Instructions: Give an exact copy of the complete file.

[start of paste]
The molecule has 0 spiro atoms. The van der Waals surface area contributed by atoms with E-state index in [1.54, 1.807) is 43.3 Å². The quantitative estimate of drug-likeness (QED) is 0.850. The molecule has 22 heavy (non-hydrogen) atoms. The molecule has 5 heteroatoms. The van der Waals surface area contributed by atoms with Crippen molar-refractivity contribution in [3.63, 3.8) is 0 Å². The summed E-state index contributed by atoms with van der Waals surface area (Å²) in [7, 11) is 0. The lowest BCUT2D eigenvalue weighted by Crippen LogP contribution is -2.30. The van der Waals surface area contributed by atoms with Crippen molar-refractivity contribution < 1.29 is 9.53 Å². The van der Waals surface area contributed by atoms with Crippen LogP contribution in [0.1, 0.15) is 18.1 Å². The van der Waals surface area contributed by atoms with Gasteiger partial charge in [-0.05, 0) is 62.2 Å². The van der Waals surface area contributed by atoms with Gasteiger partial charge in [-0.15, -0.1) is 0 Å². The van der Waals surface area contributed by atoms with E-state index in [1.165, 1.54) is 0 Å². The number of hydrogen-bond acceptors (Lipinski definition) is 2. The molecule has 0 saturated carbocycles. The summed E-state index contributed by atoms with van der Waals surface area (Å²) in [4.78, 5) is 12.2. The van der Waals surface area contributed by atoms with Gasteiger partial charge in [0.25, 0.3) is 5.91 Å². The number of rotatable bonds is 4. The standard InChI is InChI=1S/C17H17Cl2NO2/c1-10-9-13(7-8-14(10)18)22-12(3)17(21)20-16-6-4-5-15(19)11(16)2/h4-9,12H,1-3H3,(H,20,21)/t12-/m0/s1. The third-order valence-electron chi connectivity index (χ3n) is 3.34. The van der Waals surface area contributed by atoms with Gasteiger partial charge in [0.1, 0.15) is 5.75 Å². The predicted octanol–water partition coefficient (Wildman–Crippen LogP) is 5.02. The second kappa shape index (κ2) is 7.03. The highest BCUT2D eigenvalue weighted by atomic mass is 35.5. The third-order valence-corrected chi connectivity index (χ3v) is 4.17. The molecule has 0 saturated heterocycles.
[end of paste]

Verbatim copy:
The molecule has 0 spiro atoms. The van der Waals surface area contributed by atoms with E-state index in [1.54, 1.807) is 43.3 Å². The quantitative estimate of drug-likeness (QED) is 0.850. The molecule has 22 heavy (non-hydrogen) atoms. The molecule has 5 heteroatoms. The van der Waals surface area contributed by atoms with Crippen molar-refractivity contribution in [3.63, 3.8) is 0 Å². The summed E-state index contributed by atoms with van der Waals surface area (Å²) in [7, 11) is 0. The lowest BCUT2D eigenvalue weighted by Crippen LogP contribution is -2.30. The van der Waals surface area contributed by atoms with Crippen molar-refractivity contribution < 1.29 is 9.53 Å². The van der Waals surface area contributed by atoms with Crippen LogP contribution in [0.1, 0.15) is 18.1 Å². The van der Waals surface area contributed by atoms with Gasteiger partial charge in [-0.05, 0) is 62.2 Å². The van der Waals surface area contributed by atoms with Gasteiger partial charge in [-0.15, -0.1) is 0 Å². The van der Waals surface area contributed by atoms with E-state index in [1.165, 1.54) is 0 Å². The number of hydrogen-bond acceptors (Lipinski definition) is 2. The molecule has 0 saturated carbocycles. The summed E-state index contributed by atoms with van der Waals surface area (Å²) in [4.78, 5) is 12.2. The van der Waals surface area contributed by atoms with Gasteiger partial charge in [0.25, 0.3) is 5.91 Å². The number of rotatable bonds is 4. The standard InChI is InChI=1S/C17H17Cl2NO2/c1-10-9-13(7-8-14(10)18)22-12(3)17(21)20-16-6-4-5-15(19)11(16)2/h4-9,12H,1-3H3,(H,20,21)/t12-/m0/s1. The third-order valence-electron chi connectivity index (χ3n) is 3.34. The van der Waals surface area contributed by atoms with Gasteiger partial charge in [0.1, 0.15) is 5.75 Å². The predicted octanol–water partition coefficient (Wildman–Crippen LogP) is 5.02. The second kappa shape index (κ2) is 7.03. The highest BCUT2D eigenvalue weighted by atomic mass is 35.5. The third-order valence-corrected chi connectivity index (χ3v) is 4.17. The molecule has 0 saturated heterocycles.